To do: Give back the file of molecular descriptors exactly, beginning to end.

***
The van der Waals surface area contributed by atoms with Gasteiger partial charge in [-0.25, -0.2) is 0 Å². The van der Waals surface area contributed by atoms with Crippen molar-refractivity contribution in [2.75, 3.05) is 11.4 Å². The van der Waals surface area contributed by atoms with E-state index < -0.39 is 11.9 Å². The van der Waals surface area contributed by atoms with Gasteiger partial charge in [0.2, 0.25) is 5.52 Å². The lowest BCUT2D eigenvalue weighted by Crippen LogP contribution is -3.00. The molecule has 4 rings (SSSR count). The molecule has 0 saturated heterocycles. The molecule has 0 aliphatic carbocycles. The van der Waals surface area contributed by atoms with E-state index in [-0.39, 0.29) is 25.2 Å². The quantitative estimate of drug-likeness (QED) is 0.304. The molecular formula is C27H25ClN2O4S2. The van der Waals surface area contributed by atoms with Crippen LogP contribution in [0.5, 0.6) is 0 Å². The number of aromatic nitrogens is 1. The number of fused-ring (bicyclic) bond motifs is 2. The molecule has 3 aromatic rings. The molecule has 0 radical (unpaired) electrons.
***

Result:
The van der Waals surface area contributed by atoms with Gasteiger partial charge in [-0.25, -0.2) is 0 Å². The van der Waals surface area contributed by atoms with Crippen molar-refractivity contribution in [2.75, 3.05) is 11.4 Å². The van der Waals surface area contributed by atoms with E-state index < -0.39 is 11.9 Å². The van der Waals surface area contributed by atoms with Gasteiger partial charge in [0.2, 0.25) is 5.52 Å². The lowest BCUT2D eigenvalue weighted by Crippen LogP contribution is -3.00. The molecule has 4 rings (SSSR count). The molecule has 0 saturated heterocycles. The molecule has 0 aliphatic carbocycles. The van der Waals surface area contributed by atoms with E-state index in [-0.39, 0.29) is 25.2 Å². The quantitative estimate of drug-likeness (QED) is 0.304. The molecular formula is C27H25ClN2O4S2. The van der Waals surface area contributed by atoms with Crippen LogP contribution in [0.5, 0.6) is 0 Å². The number of aromatic nitrogens is 1. The number of fused-ring (bicyclic) bond motifs is 2. The molecule has 3 aromatic rings. The molecule has 0 radical (unpaired) electrons.